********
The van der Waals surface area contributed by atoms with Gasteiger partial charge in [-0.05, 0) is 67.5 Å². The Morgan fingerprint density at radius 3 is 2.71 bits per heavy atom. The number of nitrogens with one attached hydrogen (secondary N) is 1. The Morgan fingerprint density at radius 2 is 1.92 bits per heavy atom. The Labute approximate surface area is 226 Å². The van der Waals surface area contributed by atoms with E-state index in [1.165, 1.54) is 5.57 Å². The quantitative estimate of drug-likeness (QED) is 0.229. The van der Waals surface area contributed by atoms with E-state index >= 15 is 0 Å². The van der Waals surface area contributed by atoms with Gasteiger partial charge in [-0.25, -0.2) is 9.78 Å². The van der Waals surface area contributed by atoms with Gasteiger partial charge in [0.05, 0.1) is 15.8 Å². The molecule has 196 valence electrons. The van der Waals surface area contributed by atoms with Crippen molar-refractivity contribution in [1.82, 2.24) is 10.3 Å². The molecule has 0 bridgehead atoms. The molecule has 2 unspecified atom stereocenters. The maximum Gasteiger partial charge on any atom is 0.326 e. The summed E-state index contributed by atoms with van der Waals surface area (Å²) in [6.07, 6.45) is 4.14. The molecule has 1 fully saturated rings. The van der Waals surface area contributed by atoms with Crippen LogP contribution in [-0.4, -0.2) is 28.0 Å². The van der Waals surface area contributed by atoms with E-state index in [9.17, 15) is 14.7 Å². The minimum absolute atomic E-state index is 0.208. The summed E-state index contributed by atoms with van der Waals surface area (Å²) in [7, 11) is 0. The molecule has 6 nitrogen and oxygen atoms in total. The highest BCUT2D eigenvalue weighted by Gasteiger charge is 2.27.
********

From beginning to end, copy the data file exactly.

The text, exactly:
The van der Waals surface area contributed by atoms with Gasteiger partial charge in [-0.05, 0) is 67.5 Å². The Morgan fingerprint density at radius 3 is 2.71 bits per heavy atom. The number of nitrogens with one attached hydrogen (secondary N) is 1. The Morgan fingerprint density at radius 2 is 1.92 bits per heavy atom. The Labute approximate surface area is 226 Å². The van der Waals surface area contributed by atoms with E-state index in [1.165, 1.54) is 5.57 Å². The quantitative estimate of drug-likeness (QED) is 0.229. The van der Waals surface area contributed by atoms with E-state index >= 15 is 0 Å². The van der Waals surface area contributed by atoms with Gasteiger partial charge in [-0.25, -0.2) is 9.78 Å². The van der Waals surface area contributed by atoms with Gasteiger partial charge in [0.05, 0.1) is 15.8 Å². The molecule has 196 valence electrons. The van der Waals surface area contributed by atoms with Crippen molar-refractivity contribution in [1.82, 2.24) is 10.3 Å². The molecule has 0 bridgehead atoms. The molecule has 2 unspecified atom stereocenters. The maximum Gasteiger partial charge on any atom is 0.326 e. The summed E-state index contributed by atoms with van der Waals surface area (Å²) in [6.07, 6.45) is 4.14. The molecule has 1 fully saturated rings. The van der Waals surface area contributed by atoms with Crippen LogP contribution in [-0.4, -0.2) is 28.0 Å². The van der Waals surface area contributed by atoms with E-state index in [9.17, 15) is 14.7 Å². The minimum absolute atomic E-state index is 0.208. The summed E-state index contributed by atoms with van der Waals surface area (Å²) in [7, 11) is 0. The molecule has 6 nitrogen and oxygen atoms in total. The highest BCUT2D eigenvalue weighted by Gasteiger charge is 2.27.